Given the time required to produce so much bread that isn’t sold at Avalanche, one wonders how the shop benefits. Gutekanst says it’s mostly sales, and since his tent at the farmers market has Avalanche signage, he gets some local marketing out of the venture as well. Above all that, though, the pizzeria owner says making the bread is a labor of love for him.
“Bread making is very cathartic for me,” he begins. “I get a lot of pride from the stuff I’m doing, and people really do appreciate it. Plus, I like to challenge myself as a chef to do new things. So, if you can do that and make money at it, why not, right?”
The Pizza Guy’s Ciabatta
18 ounces of day-old dough
7 ounces or 1½ cups high-gluten fl our
1½ cups warm water
Dredge dough ball in fl our and chop dough into quarter-sized pieces. Place in a large plastic bucket with the fl our and the water. Using hands, squeeze mixture through fingers to achieve texture of thick, lumpy soup. Cover bowl with plastic wrap and let rest 24 hours in a 70-80 F spot. Mixture will bubble and double in size.
4 cups (18 ounces) high-gluten fl our
½ tablespoon yeast
3 tablespoons extra virgin olive oil
1 tablespoon salt
1½ to 2 cups water
Add biga to mixer. Add fl our, oil, salt and water and mix slowly 6-8 minutes, until dough no longer sticks to sides. If sticking, add a bit more fl our and work gently until releasing from bowl. Dough should be soft and tacky. Remove to workbench.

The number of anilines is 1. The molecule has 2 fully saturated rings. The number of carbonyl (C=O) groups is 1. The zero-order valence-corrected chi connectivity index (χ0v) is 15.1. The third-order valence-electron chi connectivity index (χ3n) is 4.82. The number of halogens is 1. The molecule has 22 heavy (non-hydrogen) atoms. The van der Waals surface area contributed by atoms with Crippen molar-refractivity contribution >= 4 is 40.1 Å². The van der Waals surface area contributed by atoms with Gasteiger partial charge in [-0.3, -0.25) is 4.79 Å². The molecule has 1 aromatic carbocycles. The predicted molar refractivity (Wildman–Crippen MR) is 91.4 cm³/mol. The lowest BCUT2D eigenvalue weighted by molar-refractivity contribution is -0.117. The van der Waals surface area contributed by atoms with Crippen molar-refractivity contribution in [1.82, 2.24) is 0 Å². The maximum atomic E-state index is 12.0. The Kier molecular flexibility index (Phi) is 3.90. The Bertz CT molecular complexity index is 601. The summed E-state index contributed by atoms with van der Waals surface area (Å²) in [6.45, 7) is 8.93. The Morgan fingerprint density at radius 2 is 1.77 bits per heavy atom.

First Fold and Proof
With floured hands, fold dough over itself like an envelope, then stretch and fold upon itself 3 more times. Transfer to lightly oiled large bowl and let rest 30 minutes. Lightly oil the top.
Place parchment paper on hard anodized sheet pans. Flour or wet hands in cold water and cut and weigh 15-ounce dough balls. Dust each with fl our and let rest 30 minutes.
Form each dough ball into oblong loaf by gently stretching to a length equal to the width of sheet pan. If it won’t stay stretched, let rest until the gluten relaxes. Place only four loafs on each tray. Dust loaves with fl our and dock with fingers to form dough (as it rests, it will rise again slightly). Place panned dough near oven; proof 45 minutes to an hour at 70 to 75 degrees. It will swell noticeably.
Heat oven to 475 F. To create classic crust, mist each loaf with water within first 1 to 2 minutes of baking. Remove loaves, still on pan, and mist each loaf lightly and quickly. Midway through oven chamber, rotate loaves on pan to ensure even baking. Bake ciabatta total of 10 to 12 minutes. When loaves are golden brown and hard when tapped, they are done. Coming directly from the oven, they will be very hard and crusty, but will soften some when cooling. Cool on rack 1 hour before serving.
Steve Coomes is a former Pizza Today editor and a freelance writer living in Louisville, Kentucky.